But to the person who is right with God, his life is great.  My life has always been great, it really has.  It’s always been great.  The first car I had, I was twenty-four years old.  I guess the car was fifteen years old, and it was a convertible without a top.  When I started it, Sharon had to press the carburetors to get it started.  I thought it was the most beautiful car, I carried a picture of it.  Our first apartment was just a basement thing, you know how someone starts a house and doesn’t have enough money to finish it.  I thought it was beautiful.  I still have all kinds of pictures of that beautiful basement.  When we came here and we got to live in the parsonage, I thought, “I’ll never live in anything as nice as that.”  The first suits I owned, I bought at Maxwell Street—two pair of pants, and a vest for fifteen bucks.  I thought I was the “cat’s meow.”  I never thought, “O me, o my, I have to buy my suits at Maxwell Street.”  No, “Wow, this is something.”


You can call it bragging if you want, but I’ll call it being thankful, grateful.  And like a human father, when God sees how excited you are about that junk car or that little apartment, I think He says, “If he thinks that is something, wait until he sees what I’ve got in store.”  I believe the keys to God’s blessings are obedience, thankfulness, and being generous yourself.  I’ve watched people who say, “They have, and I don’t have.  I’m not treated right.  I’m going to get mine.”  You may get yours, but you won’t get God’s.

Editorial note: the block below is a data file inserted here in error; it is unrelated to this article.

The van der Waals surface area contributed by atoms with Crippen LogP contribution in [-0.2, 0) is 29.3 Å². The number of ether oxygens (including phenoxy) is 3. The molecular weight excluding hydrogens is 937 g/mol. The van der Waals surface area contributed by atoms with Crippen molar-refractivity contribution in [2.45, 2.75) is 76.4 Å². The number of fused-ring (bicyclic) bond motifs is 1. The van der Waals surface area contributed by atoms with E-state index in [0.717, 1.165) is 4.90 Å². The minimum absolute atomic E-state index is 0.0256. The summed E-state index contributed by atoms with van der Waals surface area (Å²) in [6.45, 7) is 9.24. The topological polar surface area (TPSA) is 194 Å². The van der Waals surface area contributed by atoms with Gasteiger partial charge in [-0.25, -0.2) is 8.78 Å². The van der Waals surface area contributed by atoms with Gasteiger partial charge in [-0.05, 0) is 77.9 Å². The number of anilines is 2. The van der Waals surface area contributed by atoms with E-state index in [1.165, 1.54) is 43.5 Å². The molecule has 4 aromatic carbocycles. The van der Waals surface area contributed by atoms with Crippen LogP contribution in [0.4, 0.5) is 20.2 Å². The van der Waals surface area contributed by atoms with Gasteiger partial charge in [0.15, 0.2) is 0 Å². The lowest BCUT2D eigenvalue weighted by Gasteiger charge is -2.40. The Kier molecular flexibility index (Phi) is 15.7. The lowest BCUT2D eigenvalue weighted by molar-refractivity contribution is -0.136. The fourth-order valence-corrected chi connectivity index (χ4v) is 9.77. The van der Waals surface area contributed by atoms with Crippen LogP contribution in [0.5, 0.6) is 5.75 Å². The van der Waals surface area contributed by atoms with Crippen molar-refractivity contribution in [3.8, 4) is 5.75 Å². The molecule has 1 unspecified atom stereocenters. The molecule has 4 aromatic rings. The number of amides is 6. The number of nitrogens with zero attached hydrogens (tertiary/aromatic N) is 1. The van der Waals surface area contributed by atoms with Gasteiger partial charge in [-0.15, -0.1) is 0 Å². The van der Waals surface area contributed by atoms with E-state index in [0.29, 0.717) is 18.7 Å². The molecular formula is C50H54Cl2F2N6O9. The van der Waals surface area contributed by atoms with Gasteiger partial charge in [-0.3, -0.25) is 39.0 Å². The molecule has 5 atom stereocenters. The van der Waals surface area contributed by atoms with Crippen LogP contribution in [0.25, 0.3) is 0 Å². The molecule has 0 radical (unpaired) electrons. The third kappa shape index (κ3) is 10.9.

Thankfulness should be natural for the Christian, just as natural as breathing.  It’s natural, as natural as blinking your eyes.  You don’t practice blinking your eyes.  It’s natural for a bird to fly and a fish to swim.  But for the unsaved, it is not natural to be thankful.  We have an Adamic nature that is ungrateful, and that’s why we’re commanded to be thankful.  Ask yourself, “Are you thankful for your job?”  Especially in the day we live, we surely should be.  Are you thankful for your home, for your mate, for your children, for your mom and dad, for food?  Are you thankful?  Do you always want more?  Are you thankful for your country?  As bad a shape as it is in, we still have a lot of freedom, including free elections.  Are you thankful?  Count your blessings, name them one by one.  It will change your life.  It will keep you holy.